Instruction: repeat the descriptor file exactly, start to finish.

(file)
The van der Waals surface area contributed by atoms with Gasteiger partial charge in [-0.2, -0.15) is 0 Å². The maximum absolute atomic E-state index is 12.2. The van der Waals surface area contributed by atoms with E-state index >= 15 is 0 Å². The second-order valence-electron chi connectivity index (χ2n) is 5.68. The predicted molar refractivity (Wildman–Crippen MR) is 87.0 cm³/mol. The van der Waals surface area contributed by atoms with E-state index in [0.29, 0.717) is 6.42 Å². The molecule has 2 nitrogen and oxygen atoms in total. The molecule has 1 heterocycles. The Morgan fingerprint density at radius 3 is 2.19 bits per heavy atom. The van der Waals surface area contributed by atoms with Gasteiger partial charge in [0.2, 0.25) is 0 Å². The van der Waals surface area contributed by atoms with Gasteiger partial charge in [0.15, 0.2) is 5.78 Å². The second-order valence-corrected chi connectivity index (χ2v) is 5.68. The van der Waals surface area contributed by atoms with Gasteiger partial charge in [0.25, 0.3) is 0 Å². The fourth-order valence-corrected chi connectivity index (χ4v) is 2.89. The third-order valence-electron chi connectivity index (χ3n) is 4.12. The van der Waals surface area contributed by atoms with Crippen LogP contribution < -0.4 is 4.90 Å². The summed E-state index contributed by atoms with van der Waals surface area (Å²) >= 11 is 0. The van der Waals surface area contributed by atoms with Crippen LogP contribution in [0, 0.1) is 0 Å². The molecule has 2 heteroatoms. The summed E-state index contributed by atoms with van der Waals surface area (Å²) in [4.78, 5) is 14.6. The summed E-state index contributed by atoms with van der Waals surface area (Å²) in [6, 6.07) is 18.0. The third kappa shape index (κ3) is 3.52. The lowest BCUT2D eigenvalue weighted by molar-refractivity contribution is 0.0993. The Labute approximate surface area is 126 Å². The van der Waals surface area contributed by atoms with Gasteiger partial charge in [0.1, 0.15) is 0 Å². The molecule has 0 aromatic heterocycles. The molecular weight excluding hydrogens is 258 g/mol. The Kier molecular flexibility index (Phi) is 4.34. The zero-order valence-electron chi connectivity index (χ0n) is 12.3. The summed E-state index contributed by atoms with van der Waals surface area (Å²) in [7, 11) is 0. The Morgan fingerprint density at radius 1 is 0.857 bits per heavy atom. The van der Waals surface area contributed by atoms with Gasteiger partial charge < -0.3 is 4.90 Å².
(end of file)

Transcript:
The van der Waals surface area contributed by atoms with Gasteiger partial charge in [-0.2, -0.15) is 0 Å². The maximum absolute atomic E-state index is 12.2. The van der Waals surface area contributed by atoms with E-state index >= 15 is 0 Å². The second-order valence-electron chi connectivity index (χ2n) is 5.68. The predicted molar refractivity (Wildman–Crippen MR) is 87.0 cm³/mol. The van der Waals surface area contributed by atoms with E-state index in [0.29, 0.717) is 6.42 Å². The molecule has 2 nitrogen and oxygen atoms in total. The molecule has 1 heterocycles. The Morgan fingerprint density at radius 3 is 2.19 bits per heavy atom. The van der Waals surface area contributed by atoms with Gasteiger partial charge in [0.2, 0.25) is 0 Å². The van der Waals surface area contributed by atoms with Gasteiger partial charge in [0.15, 0.2) is 5.78 Å². The second-order valence-corrected chi connectivity index (χ2v) is 5.68. The van der Waals surface area contributed by atoms with Gasteiger partial charge in [0.25, 0.3) is 0 Å². The fourth-order valence-corrected chi connectivity index (χ4v) is 2.89. The third-order valence-electron chi connectivity index (χ3n) is 4.12. The van der Waals surface area contributed by atoms with Crippen LogP contribution < -0.4 is 4.90 Å². The summed E-state index contributed by atoms with van der Waals surface area (Å²) >= 11 is 0. The van der Waals surface area contributed by atoms with Crippen LogP contribution in [0, 0.1) is 0 Å². The molecule has 2 heteroatoms. The summed E-state index contributed by atoms with van der Waals surface area (Å²) in [4.78, 5) is 14.6. The summed E-state index contributed by atoms with van der Waals surface area (Å²) in [6, 6.07) is 18.0. The third kappa shape index (κ3) is 3.52. The lowest BCUT2D eigenvalue weighted by molar-refractivity contribution is 0.0993. The Labute approximate surface area is 126 Å². The van der Waals surface area contributed by atoms with Gasteiger partial charge in [0.1, 0.15) is 0 Å². The molecule has 0 aromatic heterocycles. The molecular weight excluding hydrogens is 258 g/mol. The Kier molecular flexibility index (Phi) is 4.34. The zero-order valence-electron chi connectivity index (χ0n) is 12.3. The summed E-state index contributed by atoms with van der Waals surface area (Å²) in [7, 11) is 0. The Morgan fingerprint density at radius 1 is 0.857 bits per heavy atom. The van der Waals surface area contributed by atoms with Gasteiger partial charge < -0.3 is 4.90 Å².